Notice

Colin Mills, compiler of the Hortus Camdenensis, died in late November 2012 after a short illness. As he always considered the Hortus his legacy, it is his family's intention to keep the site running in perpetuity. It will not, however, be updated in the near future.

Prunus ilicifolia Walp.

Frost-hardy, compact, spreading, rounded, evergreen shrub or small tree with holly-like leaves and bowl-shaped, white flowers, to 8mm across, in racemes in summer, followed by spherical, cherry-like red fruit, ripening to blue-black.  To 9m.  [RHSE, Hortus].

Horticultural & Botanical History

‘This beautiful ornamental evergreen we now have in our English nurseries; it was originally found within the limits of San Francisco, on the North Beach, below Clark’s Point, perched upon the brow of one of the loftiest bluffs of the Bay.  At this point the trees are young and thrifty, shooting up erect and spreading branches, with a dense, dark glossy green foliage-often bent back, enclosing or hiding their twigs from the casual view; the leaves thus arranged alternately, in four ways loosely imbricated, like tiles on a roof, give the young branches a somewhat stiff, columnar appearance. […] From the general appearance of the foliage it naturally suggests to every one, at first sight, the idea of its being a species of Holly!  This mistake we were well-nigh falling into on seeing it for the first time in mid-winter, but tasting (as we are wont to do) soon revealed the true cherry flavour. […] The fruit is by far the largest of any known indigenous kind; specimens are brought to our market one inch and an eighth in diameter, and about one-eighth of pulp: the form is oval, and somewhat pointed, the point turned, to one side; dark purple, or black; the flavour a bitter-sweet, and astringent - not very palatable to most persons.  The Indians, however, crush the fruit, and make a kind of bread, of which they appear to be extremely fond; it is called by the natives Islay.  The stone of this fruit is very large, and in some localities the pulp is meagre and rather dry.’  [D. Kellogg, writing in The Pacific, quoted in FC p.70/1854].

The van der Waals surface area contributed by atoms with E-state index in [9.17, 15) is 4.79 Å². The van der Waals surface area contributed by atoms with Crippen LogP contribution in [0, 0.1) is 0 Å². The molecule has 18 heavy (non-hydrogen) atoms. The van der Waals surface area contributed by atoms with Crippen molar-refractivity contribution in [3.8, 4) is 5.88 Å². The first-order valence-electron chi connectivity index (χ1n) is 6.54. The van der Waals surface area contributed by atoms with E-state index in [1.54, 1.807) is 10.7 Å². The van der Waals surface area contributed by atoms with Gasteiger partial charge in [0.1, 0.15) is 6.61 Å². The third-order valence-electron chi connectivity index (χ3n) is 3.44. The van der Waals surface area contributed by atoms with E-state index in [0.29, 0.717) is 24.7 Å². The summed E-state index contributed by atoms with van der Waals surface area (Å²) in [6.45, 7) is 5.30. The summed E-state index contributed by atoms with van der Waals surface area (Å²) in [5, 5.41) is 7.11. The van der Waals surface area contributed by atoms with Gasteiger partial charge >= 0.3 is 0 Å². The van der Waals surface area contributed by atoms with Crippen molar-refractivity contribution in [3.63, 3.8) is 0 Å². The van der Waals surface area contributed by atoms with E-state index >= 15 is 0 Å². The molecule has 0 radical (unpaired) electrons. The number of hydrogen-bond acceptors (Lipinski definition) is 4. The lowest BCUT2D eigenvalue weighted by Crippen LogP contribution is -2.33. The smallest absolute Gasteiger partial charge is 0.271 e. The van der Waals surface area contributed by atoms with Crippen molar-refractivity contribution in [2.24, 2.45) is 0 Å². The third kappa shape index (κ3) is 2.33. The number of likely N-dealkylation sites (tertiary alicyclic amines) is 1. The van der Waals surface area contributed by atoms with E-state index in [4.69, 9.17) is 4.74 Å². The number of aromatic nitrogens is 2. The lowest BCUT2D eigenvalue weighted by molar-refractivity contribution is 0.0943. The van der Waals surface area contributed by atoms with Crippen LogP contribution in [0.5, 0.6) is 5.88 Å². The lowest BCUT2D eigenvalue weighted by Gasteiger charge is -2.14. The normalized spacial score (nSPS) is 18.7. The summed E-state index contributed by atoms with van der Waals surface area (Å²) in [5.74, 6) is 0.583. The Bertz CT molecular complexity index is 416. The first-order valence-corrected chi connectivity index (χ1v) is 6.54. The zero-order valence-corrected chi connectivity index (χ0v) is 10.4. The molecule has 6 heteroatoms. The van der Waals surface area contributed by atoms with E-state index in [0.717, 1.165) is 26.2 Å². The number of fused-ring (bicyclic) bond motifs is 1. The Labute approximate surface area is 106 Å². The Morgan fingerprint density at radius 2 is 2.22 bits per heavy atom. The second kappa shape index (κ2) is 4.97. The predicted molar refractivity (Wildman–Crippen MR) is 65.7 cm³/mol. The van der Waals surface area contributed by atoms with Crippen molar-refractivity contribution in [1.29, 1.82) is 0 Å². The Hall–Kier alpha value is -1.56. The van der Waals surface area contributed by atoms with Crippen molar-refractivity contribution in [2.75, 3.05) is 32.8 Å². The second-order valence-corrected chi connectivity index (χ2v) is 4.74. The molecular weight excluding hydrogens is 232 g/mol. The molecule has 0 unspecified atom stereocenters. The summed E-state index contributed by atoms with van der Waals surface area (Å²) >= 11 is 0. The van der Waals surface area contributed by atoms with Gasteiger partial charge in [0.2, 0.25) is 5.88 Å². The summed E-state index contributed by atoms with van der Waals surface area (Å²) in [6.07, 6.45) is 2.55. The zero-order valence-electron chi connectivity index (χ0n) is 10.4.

History at Camden Park

Listed in the 1857 catalogue only [T.291/1857].

Notes

Published Feb 05, 2010 - 01:32 PM | Last updated Jul 30, 2010 - 05:26 PM

Family Rosaceae
Category
Region of origin

California

Synonyms
  • Cerasus ilicifolius Nutt. ex Hook. & Arn. 
Common Name

Holly-leaved cherry, Islay

Name in the Camden Park Record

Cerasus ilicifolia 

Confidence level

high